How Millennials Are Impacting the Housing Market
Young Adults May Provide Housing Prices With a Boost
It seems that every generation has its own opinions about the ones that precede and succeed it. Millennials, those born between 1981 and 1996—according to Pew Research—have earned a substantial amount of commentary and criticism, particularly with regard to their financial habits and attitudes toward money. One of the latest critiques of the millennial generation is that they're responsible for a slowdown in the growth of home values.
According to a recent Zillow analysis, using data from the U.S. Census' American Community Survey, 21.9% of millennials live at home with their parents vs. buying homes of their own. While that type of living situation may not be ideal for every millennial, for many it's become a necessary choice for coping with stagnating wages and crippling student loan debt.
There is some good news, however. Millennials may soon be pushing housing forward as more first-time buyers enter the market.
Influencers on Home Values and Market Trends
The housing market is heavily driven by household formation. The more households we create, the more upward pressure is exerted on housing prices. When millennials begin moving out of their parents' homes and into the home-buying landscape, it's generally a good thing for home prices and home values.
Through the first half of 2019, the housing market was largely in favor of sellers, with home prices rising. Among the primary factors influencing the market are:
- Consumer Confidence: Consumers feel confident in their buying power and the economy overall.
- Housing Prices: Specifically, how home values and home prices move in tandem with one another.
- Interest Rates: Interest rate policy has been closely watched as consumers and economists attempt to decide how the Federal Reserve will adjust rates.
If millennials can get out from under their student loan debt and see an economy conducive to steady, livable incomes, the housing industry could tap into their home-buying potential, bolstering the market.
Millennials Were Slow to Leave the Nest
One explanation for this phenomenon was purely economic—jobs, or the lack thereof. The Great Recession stagnated job growth for non-college educated young adults. Young adults have always struggled to find career paths—millennials are no different in that respect—and those that do find careers may continue to struggle to earn a livable wage.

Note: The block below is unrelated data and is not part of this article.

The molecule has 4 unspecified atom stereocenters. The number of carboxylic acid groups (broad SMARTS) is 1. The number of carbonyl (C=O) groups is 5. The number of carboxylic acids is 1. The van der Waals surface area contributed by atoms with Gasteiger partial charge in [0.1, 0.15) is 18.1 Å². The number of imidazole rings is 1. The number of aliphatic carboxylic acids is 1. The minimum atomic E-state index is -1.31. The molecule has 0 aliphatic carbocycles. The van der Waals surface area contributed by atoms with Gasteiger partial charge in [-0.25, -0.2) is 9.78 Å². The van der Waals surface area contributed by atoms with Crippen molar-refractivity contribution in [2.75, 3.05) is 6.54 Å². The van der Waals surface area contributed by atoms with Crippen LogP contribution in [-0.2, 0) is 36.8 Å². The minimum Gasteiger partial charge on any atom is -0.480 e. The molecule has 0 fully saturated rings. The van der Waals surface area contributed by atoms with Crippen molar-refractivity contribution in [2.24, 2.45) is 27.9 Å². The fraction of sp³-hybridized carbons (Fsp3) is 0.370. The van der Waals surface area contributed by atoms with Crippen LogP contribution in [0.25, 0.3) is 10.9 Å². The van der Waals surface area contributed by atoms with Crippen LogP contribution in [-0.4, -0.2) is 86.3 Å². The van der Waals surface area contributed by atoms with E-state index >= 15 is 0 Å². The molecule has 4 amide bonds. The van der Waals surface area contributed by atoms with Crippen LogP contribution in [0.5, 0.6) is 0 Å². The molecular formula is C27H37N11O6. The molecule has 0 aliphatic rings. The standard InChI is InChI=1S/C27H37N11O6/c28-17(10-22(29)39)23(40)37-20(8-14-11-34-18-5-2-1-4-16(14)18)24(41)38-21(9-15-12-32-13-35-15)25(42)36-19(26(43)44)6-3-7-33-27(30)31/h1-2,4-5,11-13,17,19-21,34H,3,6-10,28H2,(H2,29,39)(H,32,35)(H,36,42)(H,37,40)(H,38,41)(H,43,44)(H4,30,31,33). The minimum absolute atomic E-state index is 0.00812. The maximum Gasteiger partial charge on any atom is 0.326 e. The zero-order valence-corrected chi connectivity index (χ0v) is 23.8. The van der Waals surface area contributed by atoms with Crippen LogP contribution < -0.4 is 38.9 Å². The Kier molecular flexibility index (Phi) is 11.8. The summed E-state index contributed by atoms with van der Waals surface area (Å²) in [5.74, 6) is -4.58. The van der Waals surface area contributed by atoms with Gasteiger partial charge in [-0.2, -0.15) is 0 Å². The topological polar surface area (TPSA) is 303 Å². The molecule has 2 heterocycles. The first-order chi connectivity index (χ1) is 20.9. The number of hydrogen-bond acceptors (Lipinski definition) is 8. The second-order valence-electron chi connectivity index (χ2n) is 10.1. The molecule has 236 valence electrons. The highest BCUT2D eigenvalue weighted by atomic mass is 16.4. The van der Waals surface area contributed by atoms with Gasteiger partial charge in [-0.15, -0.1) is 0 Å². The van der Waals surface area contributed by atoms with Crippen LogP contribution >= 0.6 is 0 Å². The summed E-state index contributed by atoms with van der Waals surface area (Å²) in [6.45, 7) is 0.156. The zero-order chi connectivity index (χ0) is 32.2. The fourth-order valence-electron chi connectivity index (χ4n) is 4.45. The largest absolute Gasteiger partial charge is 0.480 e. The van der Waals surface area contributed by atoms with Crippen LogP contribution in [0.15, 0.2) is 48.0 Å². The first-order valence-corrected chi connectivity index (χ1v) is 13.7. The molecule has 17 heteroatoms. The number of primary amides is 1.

This generation is warming up, however. A study from the Bureau of Labor Statistics in 2017 concluded that millennials are now employed in greater numbers than non-millennial generations. In 2017, 79% of this generation were employed, compared to 59% of non-millennials.
The health of the economy plays an important factor in home-purchasing by different generations. The experiences each have has taught them something different.
Millennials want to buy a home of their own, similar to other generations if they can find one they can afford which suits their lifestyle. In fact, Generation Y accounted for the largest age group of homebuyers in 2019—according to a Realtor.com study, 37% of homebuyers in 2019 were millennials between the ages of 21 and 38.
This may have something to do with the aging of Generation X, who are maturing in their careers and lives, settled into, upgrading, or selling their homes—25% of home-sellers were from Generation X in 2019.
However, those millennials that have yet to buy may be challenged to find affordable properties as home prices in many markets across the U.S. continue their rising price trend.
What's Next for the Market?
If there is another housing boom, it will have to be powered by this large generation. The economy will need to cooperate, and they will require incomes that support their move into dwellings they own.
Smaller cities may begin to outpace larger ones for growth in home sales. Bidding wars may ease as home inventory increases, and mortgage rates may remain low or drop further if the Fed initiates further decreases in the federal funds rate. It is tough to predict the market for 2020 and beyond, with fluctuating investor confidence, a slowing economy, and a continuing array of different crises occurring around the country and globe.
Zillow Research. "14 Million Millennials Still Live With Mom." Accessed Mar. 21, 2020.
Bureau of Labor Statistics, Monthly Labor Review. "Time Use of Millennials and Non-Millennials." Accessed Mar. 22, 2020.
Realtor.com. "2019 Home Buyers and Sellers Generational Trend Report." Accessed Mar. 22, 2020.
Federal Reserve Bank of St. Louis. "Median Sales Price of Houses Sold for the United States." Accessed Mar. 22, 2020.